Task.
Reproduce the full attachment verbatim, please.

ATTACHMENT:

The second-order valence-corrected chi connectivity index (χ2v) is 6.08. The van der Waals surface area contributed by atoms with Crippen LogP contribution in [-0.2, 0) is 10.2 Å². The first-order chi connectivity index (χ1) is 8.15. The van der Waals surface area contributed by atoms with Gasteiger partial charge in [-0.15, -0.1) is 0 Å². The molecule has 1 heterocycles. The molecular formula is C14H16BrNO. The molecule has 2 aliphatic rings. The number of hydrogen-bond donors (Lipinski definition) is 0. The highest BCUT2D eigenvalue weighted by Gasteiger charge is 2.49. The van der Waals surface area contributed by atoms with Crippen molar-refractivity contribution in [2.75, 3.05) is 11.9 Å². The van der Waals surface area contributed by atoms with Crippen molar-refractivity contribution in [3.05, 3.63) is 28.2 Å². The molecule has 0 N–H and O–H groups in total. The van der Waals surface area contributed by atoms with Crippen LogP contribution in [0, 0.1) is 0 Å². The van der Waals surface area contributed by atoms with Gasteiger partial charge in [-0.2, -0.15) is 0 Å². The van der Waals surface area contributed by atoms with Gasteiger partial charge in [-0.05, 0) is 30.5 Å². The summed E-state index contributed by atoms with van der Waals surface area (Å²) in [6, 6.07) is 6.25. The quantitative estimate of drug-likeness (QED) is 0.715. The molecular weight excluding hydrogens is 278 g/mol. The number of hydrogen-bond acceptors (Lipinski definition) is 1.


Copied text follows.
The second-order valence-corrected chi connectivity index (χ2v) is 6.08. The van der Waals surface area contributed by atoms with Crippen LogP contribution in [-0.2, 0) is 10.2 Å². The first-order chi connectivity index (χ1) is 8.15. The van der Waals surface area contributed by atoms with Gasteiger partial charge in [-0.15, -0.1) is 0 Å². The molecule has 1 heterocycles. The molecular formula is C14H16BrNO. The molecule has 2 aliphatic rings. The number of hydrogen-bond donors (Lipinski definition) is 0. The highest BCUT2D eigenvalue weighted by Gasteiger charge is 2.49. The van der Waals surface area contributed by atoms with Crippen molar-refractivity contribution in [2.75, 3.05) is 11.9 Å². The van der Waals surface area contributed by atoms with Crippen molar-refractivity contribution in [3.05, 3.63) is 28.2 Å². The molecule has 0 N–H and O–H groups in total. The van der Waals surface area contributed by atoms with Crippen LogP contribution in [0, 0.1) is 0 Å². The van der Waals surface area contributed by atoms with Gasteiger partial charge in [-0.2, -0.15) is 0 Å². The van der Waals surface area contributed by atoms with Gasteiger partial charge in [-0.05, 0) is 30.5 Å². The summed E-state index contributed by atoms with van der Waals surface area (Å²) in [6, 6.07) is 6.25. The quantitative estimate of drug-likeness (QED) is 0.715. The molecular weight excluding hydrogens is 278 g/mol. The number of hydrogen-bond acceptors (Lipinski definition) is 1.